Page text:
Historical Interpretations of the Causes Leading to the American Revolution


The traditional interpretation of the events leading America to revolution in 1776 has been pro-Patriot--that is, supporting the struggle of the colonists to free themselves from an oppressive mother country. According to this interpretation, the colonists were distressed over the new type of taxation imposed by England which they considered to be unfair, especially since they did not have elected representatives in the British parliament. (Most citizens in England did not vote either!)The "patriots" as these colonists were called, had ideological differences with the government in England.

There were other grievances as well. For example, they did not appreciate the policy of "quartering" the "regulars" (army of England) in private homes; nor did the colonists appreciate the policy known of "Writs of Assistance" which were general search warrents. These Writs were used after 1760 to enforce the "Navigation" Acts--taxation related to trade.

A newer interpretation sees the conflict as being economic as well as politically ideological...that the colonists did not want to participate in paying off the debts incurred as a result of the French and Indian War which ended in 1763. According to this interpretation, the colonists wanted to enjoy the benefits of being part of the British Empire while maintaining political independence. In other words, the colonists were selfish.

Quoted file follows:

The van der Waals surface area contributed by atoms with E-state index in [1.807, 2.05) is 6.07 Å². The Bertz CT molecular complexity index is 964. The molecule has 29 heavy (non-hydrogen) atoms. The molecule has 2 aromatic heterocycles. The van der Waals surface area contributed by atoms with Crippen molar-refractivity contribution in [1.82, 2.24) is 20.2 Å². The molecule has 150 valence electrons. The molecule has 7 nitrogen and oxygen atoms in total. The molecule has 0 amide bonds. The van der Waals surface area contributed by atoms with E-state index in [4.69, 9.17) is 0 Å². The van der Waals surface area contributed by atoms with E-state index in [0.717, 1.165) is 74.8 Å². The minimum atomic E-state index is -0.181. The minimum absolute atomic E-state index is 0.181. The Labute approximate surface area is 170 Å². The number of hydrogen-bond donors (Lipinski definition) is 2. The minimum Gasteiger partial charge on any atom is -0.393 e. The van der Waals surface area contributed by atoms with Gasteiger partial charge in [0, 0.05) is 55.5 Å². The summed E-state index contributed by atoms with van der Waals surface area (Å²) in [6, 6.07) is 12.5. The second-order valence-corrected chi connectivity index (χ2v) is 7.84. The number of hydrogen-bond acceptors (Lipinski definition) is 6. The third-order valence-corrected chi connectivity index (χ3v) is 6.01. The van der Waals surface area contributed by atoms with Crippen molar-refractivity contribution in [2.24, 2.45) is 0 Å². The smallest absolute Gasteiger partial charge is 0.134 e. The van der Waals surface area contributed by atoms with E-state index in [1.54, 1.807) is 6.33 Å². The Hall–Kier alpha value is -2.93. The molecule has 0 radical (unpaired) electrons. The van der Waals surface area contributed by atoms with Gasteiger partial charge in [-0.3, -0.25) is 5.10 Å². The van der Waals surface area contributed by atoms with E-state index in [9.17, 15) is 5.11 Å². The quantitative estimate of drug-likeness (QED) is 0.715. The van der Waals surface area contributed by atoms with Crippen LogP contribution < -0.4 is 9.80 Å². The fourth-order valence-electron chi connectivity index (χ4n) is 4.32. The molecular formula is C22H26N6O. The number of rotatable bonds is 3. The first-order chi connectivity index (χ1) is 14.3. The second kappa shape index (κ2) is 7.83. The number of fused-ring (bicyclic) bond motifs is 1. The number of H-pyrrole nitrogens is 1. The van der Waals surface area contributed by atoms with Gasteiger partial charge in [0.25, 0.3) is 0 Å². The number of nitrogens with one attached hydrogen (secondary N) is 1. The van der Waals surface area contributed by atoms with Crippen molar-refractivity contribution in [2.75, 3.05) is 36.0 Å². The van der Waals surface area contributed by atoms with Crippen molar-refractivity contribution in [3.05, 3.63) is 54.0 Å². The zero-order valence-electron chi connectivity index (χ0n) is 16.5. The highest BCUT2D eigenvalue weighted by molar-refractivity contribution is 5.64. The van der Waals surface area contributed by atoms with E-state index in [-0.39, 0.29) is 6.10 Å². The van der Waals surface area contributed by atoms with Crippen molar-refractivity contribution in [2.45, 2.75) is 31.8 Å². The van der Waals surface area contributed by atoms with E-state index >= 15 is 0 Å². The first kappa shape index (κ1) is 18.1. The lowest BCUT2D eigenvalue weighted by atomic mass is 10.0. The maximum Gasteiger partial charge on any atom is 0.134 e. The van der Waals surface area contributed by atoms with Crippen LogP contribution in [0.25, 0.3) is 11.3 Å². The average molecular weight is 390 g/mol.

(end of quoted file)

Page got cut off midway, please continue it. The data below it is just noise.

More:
Although there is merit to both points of view, it should be remembered that Britain had fought, not just in North America between 1754 to 1763 but in Europe as well.(The Seven Years War). The debts were huge. The government of the crown felt the colonists should participate in settling some of these financial obligations.

Not every colonist sided with the "Patriots." There were many colonial loyalists, ( those supportive of the government in England) thousands of whom were severely persecuted and had to flee to Canada. There were many colonists who were basically neutral.

There is argument on both sides of the issue.

This song reflects both points of view, but tends toward the newer, revisionist interpretation.


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